Risk of acceleration

Restructured bondholders could request repayment of their debts in full (including interest), which would force Argentina to either implement into a new phase of debt restructuring or to enter a state of general default.

Further decline in Argentina’s reserves of foreign currencies

The Government may be forced to tighten existing exchange controls measures, in order to tackle further exit of capital.

Reduction of foreign direct investment

Argentina may fail to attract foreign direct investment in the short term (some investors had started to consider investing in Argentina in light of a possible change of government after next year’s elections).

Delay of negotiations with international arbitral award holders

Argentina may delay negotiations with holders of international arbitral awards.

New York law and jurisdiction

Sovereign states may resist choosing New York law and jurisdiction in respect of future bond issues, resulting in an increase in the cost of capital for some emerging market nations. In fact, Argentina has already chosen Argentine law to govern some of its more recent bond issues.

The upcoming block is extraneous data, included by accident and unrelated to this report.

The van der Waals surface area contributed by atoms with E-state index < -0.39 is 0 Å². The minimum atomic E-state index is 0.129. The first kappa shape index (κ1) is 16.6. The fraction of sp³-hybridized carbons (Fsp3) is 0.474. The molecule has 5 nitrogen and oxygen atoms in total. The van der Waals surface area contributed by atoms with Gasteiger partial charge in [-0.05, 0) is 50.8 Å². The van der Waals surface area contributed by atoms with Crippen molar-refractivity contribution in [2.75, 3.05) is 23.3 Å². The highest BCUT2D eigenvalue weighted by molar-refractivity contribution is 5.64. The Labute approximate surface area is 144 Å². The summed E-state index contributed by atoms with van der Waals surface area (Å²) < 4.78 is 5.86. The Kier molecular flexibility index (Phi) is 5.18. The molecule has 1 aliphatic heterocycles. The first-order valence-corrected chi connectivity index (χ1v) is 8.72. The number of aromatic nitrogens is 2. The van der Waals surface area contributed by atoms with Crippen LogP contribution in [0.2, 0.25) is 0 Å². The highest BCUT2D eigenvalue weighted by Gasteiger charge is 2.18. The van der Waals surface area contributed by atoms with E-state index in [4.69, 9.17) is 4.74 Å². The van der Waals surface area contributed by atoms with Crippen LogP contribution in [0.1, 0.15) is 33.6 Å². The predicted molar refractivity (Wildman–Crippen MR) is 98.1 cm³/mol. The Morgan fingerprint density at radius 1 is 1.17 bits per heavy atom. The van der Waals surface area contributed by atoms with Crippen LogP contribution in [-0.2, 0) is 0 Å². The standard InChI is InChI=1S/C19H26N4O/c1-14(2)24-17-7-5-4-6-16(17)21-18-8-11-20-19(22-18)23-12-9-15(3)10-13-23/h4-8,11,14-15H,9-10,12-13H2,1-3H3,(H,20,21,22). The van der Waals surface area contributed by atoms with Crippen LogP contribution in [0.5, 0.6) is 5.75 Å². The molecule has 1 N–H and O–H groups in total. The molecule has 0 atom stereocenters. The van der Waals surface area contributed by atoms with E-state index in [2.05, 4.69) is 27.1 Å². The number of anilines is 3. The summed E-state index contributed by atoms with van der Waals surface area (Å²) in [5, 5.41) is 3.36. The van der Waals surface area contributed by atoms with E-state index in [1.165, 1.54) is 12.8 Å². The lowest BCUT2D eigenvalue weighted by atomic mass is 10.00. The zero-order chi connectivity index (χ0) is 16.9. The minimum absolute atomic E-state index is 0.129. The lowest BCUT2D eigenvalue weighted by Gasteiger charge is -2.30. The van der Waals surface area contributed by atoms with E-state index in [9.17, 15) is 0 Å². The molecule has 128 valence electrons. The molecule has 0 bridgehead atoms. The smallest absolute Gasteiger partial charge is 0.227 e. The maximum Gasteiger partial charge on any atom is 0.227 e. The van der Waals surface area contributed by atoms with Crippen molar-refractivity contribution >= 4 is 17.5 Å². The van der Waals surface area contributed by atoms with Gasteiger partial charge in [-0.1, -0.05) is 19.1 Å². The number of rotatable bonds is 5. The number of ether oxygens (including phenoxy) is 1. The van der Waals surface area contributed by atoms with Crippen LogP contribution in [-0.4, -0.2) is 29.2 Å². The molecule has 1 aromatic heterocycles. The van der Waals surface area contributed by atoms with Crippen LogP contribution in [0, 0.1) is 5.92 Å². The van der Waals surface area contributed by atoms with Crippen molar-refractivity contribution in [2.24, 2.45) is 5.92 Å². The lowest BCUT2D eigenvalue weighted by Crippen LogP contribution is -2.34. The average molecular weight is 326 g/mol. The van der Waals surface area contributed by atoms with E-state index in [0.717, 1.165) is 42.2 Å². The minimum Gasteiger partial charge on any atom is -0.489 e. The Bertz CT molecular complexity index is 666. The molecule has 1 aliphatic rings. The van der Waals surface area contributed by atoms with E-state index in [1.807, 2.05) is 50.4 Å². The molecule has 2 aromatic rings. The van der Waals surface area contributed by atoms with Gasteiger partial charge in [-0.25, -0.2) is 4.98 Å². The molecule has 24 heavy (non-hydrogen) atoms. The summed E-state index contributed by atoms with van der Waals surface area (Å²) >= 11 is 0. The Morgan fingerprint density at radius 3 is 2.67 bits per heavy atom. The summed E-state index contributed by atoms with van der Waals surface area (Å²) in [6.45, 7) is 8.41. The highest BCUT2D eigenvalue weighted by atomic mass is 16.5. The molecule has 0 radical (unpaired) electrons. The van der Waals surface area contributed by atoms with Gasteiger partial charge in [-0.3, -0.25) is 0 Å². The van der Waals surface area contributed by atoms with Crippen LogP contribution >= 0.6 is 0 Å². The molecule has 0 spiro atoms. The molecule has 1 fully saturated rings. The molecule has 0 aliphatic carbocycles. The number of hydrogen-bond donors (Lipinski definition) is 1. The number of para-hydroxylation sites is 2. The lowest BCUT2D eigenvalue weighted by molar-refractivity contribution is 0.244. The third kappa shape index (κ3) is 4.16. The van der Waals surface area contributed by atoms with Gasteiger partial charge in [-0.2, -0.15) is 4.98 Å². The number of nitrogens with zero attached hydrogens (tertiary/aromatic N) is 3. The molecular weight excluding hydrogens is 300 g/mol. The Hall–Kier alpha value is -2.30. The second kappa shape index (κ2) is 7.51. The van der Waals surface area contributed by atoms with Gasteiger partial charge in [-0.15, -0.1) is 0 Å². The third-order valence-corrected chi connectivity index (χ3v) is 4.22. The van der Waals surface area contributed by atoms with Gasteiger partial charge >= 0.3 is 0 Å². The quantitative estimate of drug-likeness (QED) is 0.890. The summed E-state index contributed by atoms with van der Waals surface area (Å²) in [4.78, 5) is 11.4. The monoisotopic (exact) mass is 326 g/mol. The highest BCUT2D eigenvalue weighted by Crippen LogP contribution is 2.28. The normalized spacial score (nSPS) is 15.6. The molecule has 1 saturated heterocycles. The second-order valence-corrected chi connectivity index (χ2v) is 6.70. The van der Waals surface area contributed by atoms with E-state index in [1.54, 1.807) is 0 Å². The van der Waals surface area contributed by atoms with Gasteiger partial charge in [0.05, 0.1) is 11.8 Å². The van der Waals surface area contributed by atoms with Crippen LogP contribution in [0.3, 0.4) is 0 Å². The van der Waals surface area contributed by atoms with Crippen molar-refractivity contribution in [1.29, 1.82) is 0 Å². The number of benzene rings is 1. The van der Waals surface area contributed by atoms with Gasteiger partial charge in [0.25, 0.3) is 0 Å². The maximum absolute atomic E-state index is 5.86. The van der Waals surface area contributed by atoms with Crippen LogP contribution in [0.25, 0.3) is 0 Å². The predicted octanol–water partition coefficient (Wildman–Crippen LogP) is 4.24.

What are the next steps?

The immediate next step will be the ISDA credit derivatives settlement auction on 21 August 2014.

In the short term, it is expected that, in anticipation of Argentina achieving a settlement with its holdout creditors, the holders of restructured bonds will not seek acceleration and enforcement as a result of the default.  As mentioned above, a settlement should be facilitated by the expiry of the RUFO clause at the end of this year.

Interviewed by Emma Millington.

The views expressed by our Legal Analysis interviewees are not necessarily those of the proprietor.

First published on LexisPSL Banking & Finance. Click here for a free trial.

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About the author:

Emma is head of the Banking and Finance team and the Finance Group at LexisNexis®UK.

Emma has wide-ranging experience in derivatives and capital markets with a particular emphasis on credit derivatives and structured products. Emma qualified as a solicitor with Allen & Overy LLP, working in the derivatives and structured finance teams in both their London and Paris offices before gaining experience with Deutsche Bank AG (advising the foreign exchange prime brokerage desk) and Crédit Agricole CIB (advising the fixed income and derivatives desk) before joining LexisNexis®.